King Arthur: Legend of the Sword

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king arthurIn true Guy Ritchie style, this is a movie you should approach with an open mind. This new telling of the mythological King Arthur tale takes a few multi genre turns that may throw off some viewers, but stick with it and allow the movie to show you a new take on an old favourite.
Charlie Hunnam plays the charismatic, cockney prince protagonist, orphaned as an infant and sent drifting on a boat until he is taken in by a group of prostitutes and raised in a brothel on the streets of ‘Londinium’. Arthur quickly grows up in a fast paced montage, before pulling the sword from the non-proverbial stone in an act that foreshadows his predestined fight with the uncle who slayed his father, a pilgrimage on which he is accompanied by a diverse street gang from his childhood days, the inevitable original knights of the round table.
The grand finale pitts nephew against uncle in a magic fuelled duel thanks to a supernatural love interest and an octopus living in a dungeon. Jude Law as Uncle Vortigern channels a myriad of tyrannical monarchs but is eventually defeated by the revenge seeking prince, as we all knew he would be.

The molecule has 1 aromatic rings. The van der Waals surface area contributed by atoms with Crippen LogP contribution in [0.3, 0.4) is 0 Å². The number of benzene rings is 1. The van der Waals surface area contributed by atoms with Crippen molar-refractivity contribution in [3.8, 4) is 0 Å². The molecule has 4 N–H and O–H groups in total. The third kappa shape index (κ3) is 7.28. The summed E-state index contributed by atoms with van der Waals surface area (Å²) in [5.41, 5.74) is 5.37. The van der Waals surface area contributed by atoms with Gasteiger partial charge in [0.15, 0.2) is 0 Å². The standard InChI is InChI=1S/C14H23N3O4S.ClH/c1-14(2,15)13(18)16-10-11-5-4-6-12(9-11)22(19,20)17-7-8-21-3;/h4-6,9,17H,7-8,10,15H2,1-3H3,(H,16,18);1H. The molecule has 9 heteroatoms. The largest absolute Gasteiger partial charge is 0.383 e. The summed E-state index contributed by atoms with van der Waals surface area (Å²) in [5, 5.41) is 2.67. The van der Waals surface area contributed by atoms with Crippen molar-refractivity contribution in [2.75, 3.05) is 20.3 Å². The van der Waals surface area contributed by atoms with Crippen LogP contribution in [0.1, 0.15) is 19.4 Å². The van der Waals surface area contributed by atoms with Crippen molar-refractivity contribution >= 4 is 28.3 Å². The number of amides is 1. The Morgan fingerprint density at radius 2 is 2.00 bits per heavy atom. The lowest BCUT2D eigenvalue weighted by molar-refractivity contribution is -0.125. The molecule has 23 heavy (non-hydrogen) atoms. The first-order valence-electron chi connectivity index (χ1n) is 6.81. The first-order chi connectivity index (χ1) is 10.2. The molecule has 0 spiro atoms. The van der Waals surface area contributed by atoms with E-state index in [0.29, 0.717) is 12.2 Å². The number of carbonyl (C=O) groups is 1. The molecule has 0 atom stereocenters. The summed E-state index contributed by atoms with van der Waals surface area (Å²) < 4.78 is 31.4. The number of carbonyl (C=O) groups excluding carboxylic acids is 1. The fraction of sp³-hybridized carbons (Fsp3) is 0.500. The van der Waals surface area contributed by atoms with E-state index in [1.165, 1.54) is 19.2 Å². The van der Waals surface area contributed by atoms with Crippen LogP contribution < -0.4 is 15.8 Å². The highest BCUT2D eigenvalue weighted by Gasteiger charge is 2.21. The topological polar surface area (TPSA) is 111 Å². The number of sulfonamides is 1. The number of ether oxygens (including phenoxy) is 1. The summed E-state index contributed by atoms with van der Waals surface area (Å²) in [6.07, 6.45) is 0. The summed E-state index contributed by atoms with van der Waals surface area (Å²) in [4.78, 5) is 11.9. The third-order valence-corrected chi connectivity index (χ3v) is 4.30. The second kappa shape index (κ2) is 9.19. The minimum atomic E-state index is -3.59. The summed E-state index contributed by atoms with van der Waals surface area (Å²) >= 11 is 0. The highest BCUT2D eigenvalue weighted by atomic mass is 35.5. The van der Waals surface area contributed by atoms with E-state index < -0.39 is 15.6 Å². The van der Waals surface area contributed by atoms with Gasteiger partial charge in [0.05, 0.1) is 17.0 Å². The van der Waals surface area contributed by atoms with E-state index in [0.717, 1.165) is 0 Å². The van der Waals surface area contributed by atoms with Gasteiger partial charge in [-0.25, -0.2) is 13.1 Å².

Eric Bana gives the most believable, but unfortunately short-lived, performance of the movie as Uther Pedragon, father of Arthur, while performances from Poppy Delevigne and David Beckham add star power cameos to the film.
With an easily digested plot and dialogue full of banter to offset the machine-gun fire pace of the movie and its editing, if the pronunciation of Arthur in a Geordie accent doesn’t put you off keep in mind the liberal use of CGI might make this movie more palatable to sci-fi enthusiasts than historical fantasy ones.


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